The journal of a Kentucky culture vulture
During my post-WEG vacation last week, much of which was spent on various home improvement projects, I fell in love with Q, a CBC Radio culture show that airs at 2 p.m. weekdays on WEKU-FM 88.9. Each show, host Jian Ghomeshi takes on a handful of topics from the worlds of film, recordings, stage, art, books and current affairs.
During a week of projects such as installing a new laminate floor in my living room, I heard guests from members of Gorillaz to Gloria Steinem to Rick Springfield – yes, another Aussie from the ’80s – and topics from the use of Facebook for spying to the new Broadway play about legendary Green Bay Packers coach Vince Lombardi.
But the discussion that really caught my ear during the week was Is Ballet Over? It was a debate between New York-based ballet critic Jennifer Homans who wrote a New Republic article that posed that question and Karen Kain, director of the National Ballet of Canada. Homans’ position was that ballet has become a tired, self-referential form quickly losing its lustre, while Kain responded that she sees a vibrant environment for dance outside of ballet capitols like New York and Moscow, where tradition may hinder creativity.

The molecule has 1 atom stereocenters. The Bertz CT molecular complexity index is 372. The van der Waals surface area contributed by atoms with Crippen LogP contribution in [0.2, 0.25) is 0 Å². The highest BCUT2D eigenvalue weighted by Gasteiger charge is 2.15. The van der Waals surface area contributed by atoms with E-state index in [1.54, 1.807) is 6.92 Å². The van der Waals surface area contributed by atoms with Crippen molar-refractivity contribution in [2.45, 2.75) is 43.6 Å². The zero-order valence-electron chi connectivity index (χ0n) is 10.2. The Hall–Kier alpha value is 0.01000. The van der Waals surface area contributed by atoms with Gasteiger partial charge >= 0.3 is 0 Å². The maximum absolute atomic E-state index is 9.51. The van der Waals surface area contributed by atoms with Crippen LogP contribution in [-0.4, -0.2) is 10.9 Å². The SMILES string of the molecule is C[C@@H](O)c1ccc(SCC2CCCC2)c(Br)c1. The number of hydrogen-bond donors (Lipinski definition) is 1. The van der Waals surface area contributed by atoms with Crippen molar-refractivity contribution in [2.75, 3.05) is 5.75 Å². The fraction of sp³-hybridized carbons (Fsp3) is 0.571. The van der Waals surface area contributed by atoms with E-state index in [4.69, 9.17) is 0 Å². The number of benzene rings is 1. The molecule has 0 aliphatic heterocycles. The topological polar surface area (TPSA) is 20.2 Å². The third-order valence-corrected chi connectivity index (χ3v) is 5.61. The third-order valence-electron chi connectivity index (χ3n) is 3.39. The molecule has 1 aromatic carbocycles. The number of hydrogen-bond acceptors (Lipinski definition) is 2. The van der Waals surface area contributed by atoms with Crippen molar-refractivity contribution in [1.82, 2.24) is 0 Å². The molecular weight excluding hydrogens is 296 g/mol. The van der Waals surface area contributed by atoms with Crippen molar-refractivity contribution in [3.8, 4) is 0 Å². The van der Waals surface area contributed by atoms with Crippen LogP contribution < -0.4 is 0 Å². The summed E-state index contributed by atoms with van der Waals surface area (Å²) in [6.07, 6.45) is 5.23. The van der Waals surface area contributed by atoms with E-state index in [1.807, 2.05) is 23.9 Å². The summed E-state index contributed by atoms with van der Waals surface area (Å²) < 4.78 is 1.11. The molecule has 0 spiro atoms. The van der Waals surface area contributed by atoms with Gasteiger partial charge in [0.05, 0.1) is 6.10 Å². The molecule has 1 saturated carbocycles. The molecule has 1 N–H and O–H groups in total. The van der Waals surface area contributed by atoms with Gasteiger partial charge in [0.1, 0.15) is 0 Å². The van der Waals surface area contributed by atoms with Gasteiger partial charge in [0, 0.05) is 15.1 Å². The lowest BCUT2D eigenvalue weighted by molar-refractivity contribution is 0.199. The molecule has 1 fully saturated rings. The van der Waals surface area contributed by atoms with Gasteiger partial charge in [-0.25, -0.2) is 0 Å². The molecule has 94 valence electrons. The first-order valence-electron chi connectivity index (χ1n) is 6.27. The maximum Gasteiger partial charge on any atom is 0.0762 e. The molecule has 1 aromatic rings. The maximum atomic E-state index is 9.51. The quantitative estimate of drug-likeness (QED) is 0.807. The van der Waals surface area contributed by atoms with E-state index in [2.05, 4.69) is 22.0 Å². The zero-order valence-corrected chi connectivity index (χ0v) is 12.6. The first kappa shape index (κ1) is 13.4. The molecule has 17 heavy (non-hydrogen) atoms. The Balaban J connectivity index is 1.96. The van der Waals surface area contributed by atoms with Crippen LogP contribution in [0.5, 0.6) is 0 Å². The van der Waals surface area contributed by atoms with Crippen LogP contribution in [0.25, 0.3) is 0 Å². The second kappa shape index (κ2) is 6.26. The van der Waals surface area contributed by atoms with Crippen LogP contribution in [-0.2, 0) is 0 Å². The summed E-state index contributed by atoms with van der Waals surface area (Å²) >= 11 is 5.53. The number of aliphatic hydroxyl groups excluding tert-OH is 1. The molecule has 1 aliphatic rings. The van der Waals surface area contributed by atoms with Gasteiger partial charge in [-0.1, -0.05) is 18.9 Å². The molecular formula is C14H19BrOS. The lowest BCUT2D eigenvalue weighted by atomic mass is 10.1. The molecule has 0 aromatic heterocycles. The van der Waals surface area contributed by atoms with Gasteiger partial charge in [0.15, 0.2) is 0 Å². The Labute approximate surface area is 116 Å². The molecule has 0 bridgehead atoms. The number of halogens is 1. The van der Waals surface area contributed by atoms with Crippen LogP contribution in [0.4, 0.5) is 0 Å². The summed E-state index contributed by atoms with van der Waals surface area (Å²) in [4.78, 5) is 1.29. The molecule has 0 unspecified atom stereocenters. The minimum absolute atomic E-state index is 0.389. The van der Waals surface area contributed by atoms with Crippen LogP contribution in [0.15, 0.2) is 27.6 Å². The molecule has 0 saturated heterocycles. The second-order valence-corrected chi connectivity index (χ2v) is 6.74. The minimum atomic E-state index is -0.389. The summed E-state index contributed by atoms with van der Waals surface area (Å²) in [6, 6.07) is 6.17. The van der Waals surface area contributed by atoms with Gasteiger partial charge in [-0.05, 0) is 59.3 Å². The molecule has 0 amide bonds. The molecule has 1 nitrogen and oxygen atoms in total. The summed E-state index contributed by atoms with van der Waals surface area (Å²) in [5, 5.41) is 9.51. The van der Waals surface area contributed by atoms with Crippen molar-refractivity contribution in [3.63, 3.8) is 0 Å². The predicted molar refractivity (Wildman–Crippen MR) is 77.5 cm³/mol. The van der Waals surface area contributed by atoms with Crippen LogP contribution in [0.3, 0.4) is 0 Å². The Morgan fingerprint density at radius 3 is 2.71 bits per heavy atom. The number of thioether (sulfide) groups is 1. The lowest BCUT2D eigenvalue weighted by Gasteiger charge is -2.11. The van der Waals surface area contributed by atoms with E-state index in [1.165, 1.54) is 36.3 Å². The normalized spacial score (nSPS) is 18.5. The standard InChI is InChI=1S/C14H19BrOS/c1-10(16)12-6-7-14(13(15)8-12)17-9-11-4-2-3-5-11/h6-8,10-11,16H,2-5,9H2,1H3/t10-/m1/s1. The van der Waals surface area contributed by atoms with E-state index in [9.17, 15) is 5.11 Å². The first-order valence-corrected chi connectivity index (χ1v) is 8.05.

It’s an interesting discussion I’d encourage you to listen to and then participate in, here. (Click here to listen. I couldn’t find an individual sound file for the debate, but if you click play on the Oct. 21 episode, you will start to hear the debate about five minutes into the episode.) Comment below and tell us what you think – I can think of a few people here in Lexington who should have strong emotions on this topic.
(Note: If you tried to comment a while ago – bet. 2 and 3 p.m. Oct. 25 – there was a problem I was not aware of, and it should be fixed now. Please try again. Thanks.)
About Rich Copley & Copious Notes
Raised by opera-loving parents in a rock ’n’ roll world, Rich Copley has parlayed his broad interests into his career writing about arts and entertainment. Since 1998, he has covered performing arts, film and faith-based popular culture for the Lexington Herald-Leader, the daily newspaper in Lexington, Ky. MORE | E-mail Rich